Researchers at UT Southwestern Medical Center at Dallas have discovered a way to inhibit a biochemical process that accompanies labor and to postpone delivery for one to two days in pregnant mice.
"Since the biochemical steps associated with labor are likely the same in both mice and humans, a similar treatment might someday help prevent pre-term labor in women," said Dr. Carole Mendelson, professor of biochemistry and obstetrics and gynecology and senior author of the study, published online this week in Proceedings of the National Academy of Sciences.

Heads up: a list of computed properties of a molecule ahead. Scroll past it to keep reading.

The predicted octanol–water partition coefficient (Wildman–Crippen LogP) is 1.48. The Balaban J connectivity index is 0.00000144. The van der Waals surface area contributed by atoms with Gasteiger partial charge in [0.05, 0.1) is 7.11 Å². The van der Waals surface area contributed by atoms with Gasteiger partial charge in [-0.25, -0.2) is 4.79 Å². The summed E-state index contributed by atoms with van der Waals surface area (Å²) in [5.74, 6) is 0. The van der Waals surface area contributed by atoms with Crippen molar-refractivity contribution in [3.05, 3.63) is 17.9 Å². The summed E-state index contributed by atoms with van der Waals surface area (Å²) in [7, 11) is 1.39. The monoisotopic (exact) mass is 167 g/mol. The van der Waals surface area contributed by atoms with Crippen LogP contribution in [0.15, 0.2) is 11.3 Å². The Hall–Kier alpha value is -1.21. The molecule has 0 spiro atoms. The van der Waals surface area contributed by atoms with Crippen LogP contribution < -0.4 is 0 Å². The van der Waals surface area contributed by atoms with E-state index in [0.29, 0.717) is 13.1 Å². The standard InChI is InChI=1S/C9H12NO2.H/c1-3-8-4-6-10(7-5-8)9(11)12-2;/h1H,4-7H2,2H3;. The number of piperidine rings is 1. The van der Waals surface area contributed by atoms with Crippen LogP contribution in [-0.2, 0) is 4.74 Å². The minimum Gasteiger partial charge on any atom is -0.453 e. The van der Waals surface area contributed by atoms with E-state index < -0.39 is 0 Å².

The researchers administered the drug trichostatin A, which affects the function of receptors for progesterone, a hormone that prevents the uterus from contracting throughout most of pregnancy. The drug effectively delayed the start of labor by allowing progesterone to continue functioning. The postponement of labor was significant because mice have a gestation period of only 19 days.
Amy Shields | EurekAlert!
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